Science Directions

The APA Science Directorate supports a vigorous program to promote ethical and responsible conduct of research. The Research Ethics Office provides a wealth of online resources, along with staffing support for APA's Committee on Animal Research and Ethics (CARE) and the Committee on Human Research (CHR).

Basic ethical standards and principles for research are an important part of APA's Ethical Principles of Psychologists and Code of Conduct. Section 8 of the Ethics Code covers research and publication, including such topics as informed consent, deception, humane care and use of animals, plagiarism, publication and data sharing. Additional resources and guidance are provided by the Office of Research Integrity in the U.S. Department of Health and Human Services.

A confluence of events brings renewed focus and attention to research ethics in psychology. Recent cases of data fabrication, efforts to revise the Common Rule (governing protection of human participants in research), and growing demands for data sharing are among the many issues creating pressure for psychology to devote even more attention to research ethics and responsible conduct of research.

The Monitor is doing its part through a new regular feature called "Ethically Speaking." In partnership with the Committee on Human Research, a series of brief articles will focus on topics in research ethics. The first article appeared in January, in which James M. DuBois, DSC, PhD, used fictional scenarios of plagiarism and data fabrication to explore cases of research misconduct. The lesson shared by DuBois is that although society tolerates the bending of social rules of conduct, it expects far stricter adherence to rules of proper research conduct.

In this month's installment of "Ethically Speaking" on page 54, Judy Illes, PhD, and Matthew P. Kirschen, MD, PhD, draw from neuroimaging and genetics research to highlight complex issues associated with incidental findings. Numerous ethical challenges occur in this area, where it is clear that successful resolution demands partnerships that extend beyond the psychologist's research laboratory. Future articles in this series will focus on team science, the use of digital technologies in research, and cognitive capacity to consent to participation in research. These are all topics with which researchers need to be familiar and for which ethical guidance is not always readily available.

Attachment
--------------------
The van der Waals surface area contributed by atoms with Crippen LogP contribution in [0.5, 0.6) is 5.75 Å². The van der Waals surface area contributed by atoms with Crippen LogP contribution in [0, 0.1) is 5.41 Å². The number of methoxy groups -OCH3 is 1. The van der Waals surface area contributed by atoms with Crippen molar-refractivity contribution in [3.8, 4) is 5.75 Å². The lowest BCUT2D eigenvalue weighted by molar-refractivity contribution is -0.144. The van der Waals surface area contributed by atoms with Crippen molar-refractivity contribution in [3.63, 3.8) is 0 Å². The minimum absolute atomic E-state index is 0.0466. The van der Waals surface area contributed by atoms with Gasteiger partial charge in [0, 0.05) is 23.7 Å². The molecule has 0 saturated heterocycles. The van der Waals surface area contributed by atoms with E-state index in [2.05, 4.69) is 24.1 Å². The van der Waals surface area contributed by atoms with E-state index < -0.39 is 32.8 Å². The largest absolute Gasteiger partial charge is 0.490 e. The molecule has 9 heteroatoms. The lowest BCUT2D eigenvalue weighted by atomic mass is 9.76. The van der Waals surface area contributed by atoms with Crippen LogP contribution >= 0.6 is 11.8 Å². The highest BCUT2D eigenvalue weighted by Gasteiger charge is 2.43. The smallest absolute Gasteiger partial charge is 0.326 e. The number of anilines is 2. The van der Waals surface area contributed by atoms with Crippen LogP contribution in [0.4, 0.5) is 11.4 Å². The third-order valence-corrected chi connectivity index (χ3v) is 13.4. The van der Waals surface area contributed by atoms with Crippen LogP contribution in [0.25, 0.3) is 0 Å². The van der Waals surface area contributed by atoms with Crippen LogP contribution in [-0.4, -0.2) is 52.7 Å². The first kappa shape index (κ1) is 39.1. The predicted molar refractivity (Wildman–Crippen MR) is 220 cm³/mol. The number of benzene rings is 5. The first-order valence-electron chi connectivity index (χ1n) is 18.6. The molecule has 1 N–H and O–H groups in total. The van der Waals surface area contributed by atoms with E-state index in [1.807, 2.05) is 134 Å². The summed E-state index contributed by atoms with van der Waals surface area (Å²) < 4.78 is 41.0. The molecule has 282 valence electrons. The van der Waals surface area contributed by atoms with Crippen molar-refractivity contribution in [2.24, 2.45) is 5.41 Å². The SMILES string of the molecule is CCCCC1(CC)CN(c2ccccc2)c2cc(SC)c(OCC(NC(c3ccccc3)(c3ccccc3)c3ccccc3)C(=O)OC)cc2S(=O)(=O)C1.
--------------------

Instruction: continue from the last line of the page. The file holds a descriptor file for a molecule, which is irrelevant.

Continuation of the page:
The landscape of research ethics appears to be broadening and growing in complexity. This raises the question of whether we are doing enough to educate ourselves and to train our students in the responsible conduct of research. In a crowded curriculum, these issues often get squeezed into courses on research methods or as addenda to content courses. Training in research psychology should carry demonstrated competence in research ethics.

One challenge in this regard is the diversity of topics that fall within the rubric of research ethics. APA's own committee structure reflects some of that diversity, with separate committees to deal with animal research ethics (CARE) and human research ethics (CHR). As good disciplinary citizens, we all bear some responsibility for understanding the ethical issues across the field. Some of those are truly transdisciplinary, such as data sharing and data fabrication. It is easy to imagine how a broad research training curriculum for psychology would cover these issues.

Other topics in research ethics may apply idiosyncratically to subareas within psychology, where the relevance of ethical issues across the field may not always be appreciated. The obvious example is human research versus animal research, each of which carries almost independent sets of ethical challenges and bureaucratic oversight. Yet, as a discipline, even these seemingly separate subareas share deep goals. And increasingly, these areas come together in team-based efforts to address those shared goals.

The methods of psychology bring with them a rich array of ethical challenges. The preamble to APA's own Ethics Code asserts that "psychologists' work-related conduct requires a personal commitment and lifelong effort to act ethically." This is an important value for us and for our discipline.